DURHAM, N.C. (WNCN) — It’s National Infertility Awareness Week which is an annual campaign to remove the stigmas and barriers that stand in the way of building a family.

More than 6 million women in the United States have trouble getting or staying pregnant, according to the CDC.

“I think it is really important to raise awareness about infertility because it is so common,” said Dr. Kelly Acharya, a reproductive endocrinology and infertility specialist with Duke Health.

“Recently we are doing a better job of talking about it, but it is still something that a lot of people suffer with in silence,” Acharya said.

Health experts find many factors can contribute to infertility.

“We know that about a third of the time that infertility is due to a problem with the female partner,” Acharya said. “About a third of the time there can be a problem with the male partner and about a third of the time it can be because of a combination of male and female factors, or we never know why it happened.”

For one Durham couple, the journey to motherhood was challenging.

Denise and Heather Satterfield got married in 2010 and having children was always part of their plan.

“We decided in 2012 to start the process and try to grow our family,” Denise Satterfield said.

The couple went to the Duke Fertility Center and started the process of intrauterine insemination or IUI after choosing a sperm donor.

“We went through our first round of IUI thinking it was going to be an easy road and it would just take right away, that was not the case,” Satterfield said.

Denise was 31 at the time. She did four more rounds of IUI’s with no success.

So, doctors suggested another procedure called in vitro fertilization or IVF.

“That’s not the first route that people want to take because it is quite expensive, and it is more of a commitment in regard to what you put your body through,” Denise said.

Over the next few years, Denise went through two unsuccessful rounds of IVF, but she and Heather kept up hope.

On the third round, it was a success.

“So, when you finally get that it is going to happen, it’s still like, are you sure it’s really going to happen? Like I’m not positive,” Denise Satterfield said.

After a five-year journey, Denise and Heather welcomed their son Hawk in December 2017.

“It was the greatest day of our lives,” she said. “We were very thankful we didn’t give up and luckily for us, it did come through.”

“Yea, because for so many it doesn’t happen,” said Heather Satterfield. “The fact that we’re able to tell you that we do have a son now, we actually even have a daughter, is a miracle in and of itself, I think, just given how long it took.”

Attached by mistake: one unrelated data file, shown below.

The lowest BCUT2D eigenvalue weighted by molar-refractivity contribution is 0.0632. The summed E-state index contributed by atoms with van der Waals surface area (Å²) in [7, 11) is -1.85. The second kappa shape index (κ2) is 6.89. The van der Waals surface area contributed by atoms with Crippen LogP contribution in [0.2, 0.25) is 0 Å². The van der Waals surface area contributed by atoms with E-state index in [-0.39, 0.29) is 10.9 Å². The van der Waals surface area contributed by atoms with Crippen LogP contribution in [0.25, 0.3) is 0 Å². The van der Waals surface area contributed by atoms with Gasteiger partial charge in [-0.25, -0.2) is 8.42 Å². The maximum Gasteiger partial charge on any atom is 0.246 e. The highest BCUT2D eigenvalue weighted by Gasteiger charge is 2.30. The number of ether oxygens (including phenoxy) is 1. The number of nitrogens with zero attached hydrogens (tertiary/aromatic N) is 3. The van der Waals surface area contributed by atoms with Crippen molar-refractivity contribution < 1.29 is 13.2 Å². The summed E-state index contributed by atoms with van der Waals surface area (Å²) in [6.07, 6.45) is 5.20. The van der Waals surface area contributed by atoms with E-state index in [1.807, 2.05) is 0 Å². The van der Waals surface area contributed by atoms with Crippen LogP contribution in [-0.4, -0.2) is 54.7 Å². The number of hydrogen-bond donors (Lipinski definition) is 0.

Denise and Heather decided to try a fourth round of IVF.

In 2020, the couple welcomed their baby girl, Harlow.

Denise (left) and Heather Satterfield along with their two children Harlow (left) and Hawk.

“She completed our family and she’s beautiful and she was born right before the pandemic,” said Denise Satterfield.

“We’ve had quite a few friends who have gone through the process as well and we met people along the way with the infertility community, there’s a great community out there so I encourage people to reach out to those resources,” she said.

“I think being persistent and knowing that you’re the partner, you’re in it as well, is important,” Heather Satterfield said.

Now, with a 4- and 2-year-old, it’s busy in the Satterfield household.

Denise and Heather call it a long journey but a dream come true.

“They keep us on our toes, we have a great time and we’re enjoying seeing them grow and experience life together through their eyes cause it’s amazing to see life through children’s eyes,” Denise Satterfield said.

Dr. Acharya encourages others who are facing infertility to reach out.

“If you think that there may be a problem or if you’ve been trying and not able to conceive, then it doesn’t hurt to go ahead and seek some evaluation and possible care,” Acharya said. “So, you can reach out, talk to trusted friends or family about it and know that there are medical professionals that are available to help you out.”

Additional resources:

National Infertility Awareness Week is from April 24 to 28

CDC Infertility

Duke Fertility Center